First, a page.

pavements in the landscape. These same materials had been used for artificial pavements ever
since ancient civilizations of Sri Lanka, which dated over two millennia. Tarred roads characterize
both urban and rural motor-able road network of the island.
Town planners of the island recently started to show a great interest in paving interlocked concrete
blocks as a substitute for all of the above types of pavements. The use of concrete tile pavements
ranging from roads in rural sector, jogging tracks and walkways in the urban setting, roadside
pedestrian walkways, parking lots to public spaces. Thus the interlocked concrete pavement
replaces both artificial pavements such as tar pavements and dirt roads as well as natural cover
such as green belts and lawns. Are these concrete pavements contributed towards the alarming rise
of local temperature? How smart are we, as a nation to transform the landscape in this manner in
the face of global warming? Is it sustainable? Is it healthy?
We placed an automated data logger to evaluate the effect of different pavements on temperature
homeostasis of the embryo of a ground-nesting shorebird (Red-wattled Lapwing (Vanellus
indicus)) found in a wide range of environments, from city parks and parking lots to undisturbed
forested wetlands, in varied ground temperature regimes.
The objective…
We test the effect of substrate material ranging from grass, sand, pebbles, stones to concrete tiles
on the temperature regulation of the egg of ground-nesting lapwings from Colombo and Mannar
(naturally high ground temperature) to Nuwera-Eliya (naturally low ground temperature). We test
the highest and lowest temperatures, the level of temperature fluctuation, the embryonic survival
and the changes of parental investment under the changing surface temperature to objectively
evaluate the effects of substrate on the life that depends on it.
What we did …
We developed a thermal sensing data logger with four DS18B20 type thermal sensors (Jayasinghe
2016) to measure egg temperature (TE; off the egg shell), ground temperature (TG; 1cm below
ground near the nest) and air temperature (TA; 10cm above ground near the nest) in 5 minutes
intervals for up to 72 hours in lapwing nests. Fieldwork was conducted during February to
December in 2015 from Colombo, Mannar Island, Puttalum, Galle, Kandy to central highlands and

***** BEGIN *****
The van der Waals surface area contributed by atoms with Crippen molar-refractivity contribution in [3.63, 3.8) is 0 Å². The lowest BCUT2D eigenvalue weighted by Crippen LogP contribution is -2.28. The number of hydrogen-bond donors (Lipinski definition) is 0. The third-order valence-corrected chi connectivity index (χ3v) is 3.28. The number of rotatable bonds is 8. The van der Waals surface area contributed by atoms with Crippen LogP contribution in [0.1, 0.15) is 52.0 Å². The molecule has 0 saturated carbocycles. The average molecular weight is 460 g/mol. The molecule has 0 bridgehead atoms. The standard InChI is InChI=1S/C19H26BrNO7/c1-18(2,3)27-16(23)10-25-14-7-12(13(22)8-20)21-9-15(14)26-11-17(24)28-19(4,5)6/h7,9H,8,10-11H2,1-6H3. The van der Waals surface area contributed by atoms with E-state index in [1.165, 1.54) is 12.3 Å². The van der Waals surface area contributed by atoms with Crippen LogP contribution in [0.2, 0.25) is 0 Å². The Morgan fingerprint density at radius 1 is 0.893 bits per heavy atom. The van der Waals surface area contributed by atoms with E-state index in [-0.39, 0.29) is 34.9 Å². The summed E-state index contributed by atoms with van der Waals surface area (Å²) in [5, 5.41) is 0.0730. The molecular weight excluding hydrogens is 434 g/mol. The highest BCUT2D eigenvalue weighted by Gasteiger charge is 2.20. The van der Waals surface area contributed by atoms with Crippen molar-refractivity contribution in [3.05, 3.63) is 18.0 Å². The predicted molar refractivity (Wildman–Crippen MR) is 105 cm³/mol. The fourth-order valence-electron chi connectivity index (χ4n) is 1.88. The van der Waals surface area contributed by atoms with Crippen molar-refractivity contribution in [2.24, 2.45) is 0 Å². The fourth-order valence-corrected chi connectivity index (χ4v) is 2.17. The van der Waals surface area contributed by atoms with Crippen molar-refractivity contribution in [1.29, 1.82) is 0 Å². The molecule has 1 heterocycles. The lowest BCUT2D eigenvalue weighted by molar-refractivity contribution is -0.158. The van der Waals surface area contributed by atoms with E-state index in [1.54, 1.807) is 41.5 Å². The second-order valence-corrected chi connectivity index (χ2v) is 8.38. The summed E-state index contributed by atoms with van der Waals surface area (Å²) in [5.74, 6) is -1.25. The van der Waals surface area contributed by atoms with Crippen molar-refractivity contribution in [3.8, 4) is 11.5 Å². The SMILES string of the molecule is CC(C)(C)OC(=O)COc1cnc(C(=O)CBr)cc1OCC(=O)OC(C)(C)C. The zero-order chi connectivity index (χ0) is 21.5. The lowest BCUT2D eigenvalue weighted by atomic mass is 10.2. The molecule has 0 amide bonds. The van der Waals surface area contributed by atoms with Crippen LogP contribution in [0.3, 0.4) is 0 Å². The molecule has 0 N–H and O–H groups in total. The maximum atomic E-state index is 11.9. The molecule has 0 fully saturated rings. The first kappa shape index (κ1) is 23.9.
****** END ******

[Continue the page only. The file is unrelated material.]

Bibilea in the eastern foothills, covering all major climatic regions of Sri Lanka (low country -
annual mean temperature (amt) of 30-34oC; mid country - amt 18-33oC and up country amt 13-
25oC) (Jayasinghe 2016).
We also observed the behaviour of parent birds of each nest from a portable hide, located ~50m
away from the nest using binoculars. Upon collecting above data we measured the substrate of the
nest (Hoyt, 1979 and Hegyi, 1996). To set the thermal end points a set of 20 fertilized chicken
eggs were incubated in a temperature and humidity controlled incubator at the laboratory (Roche
et al. and Meir et al., 1990). A group of 5 eggs were treated daily by applying a high temperature
of 42.0oC and another 5 were treated by applying a lower temperature as 20.0oC for one hour until
they hatched out. The range of temperatures was obtained from our empirical data from the field
(see above). The remaining eggs (n=10) were incubated in the incubator at 37.00C as the control
group (Hiebert et al. 2006).
Our results and what it mean…
We observed 29 eggs in 17 nests in six locations. The mean egg temperature under parental
incubation (35.7oC ± 1.6) is significantly different from that of the absence of parental incubation
Seneviratne & Jayasinghe Paving the way towards unbearable
(33.9oC ± 5.1; t196 = 4.27, p < 0.05). The temperature variability is also higher in the absence of the
parent (28.3–42.5°C; incubating eggs ranged from 32.9–40.2°C), and in the absence of the parent
it fluctuates out from the viable range for a developing egg (Fig. 1). When the egg exposed to an
extreme low temperatures (<20°C) or to an extreme high temperatures (>42°C), the survivorship
of the developing embryo drops under laboratory conditions. At 20.0°C, the hatching rate is 40%
and the embryo development rate is 60% with many developmental abnormalities. At 42.0°C the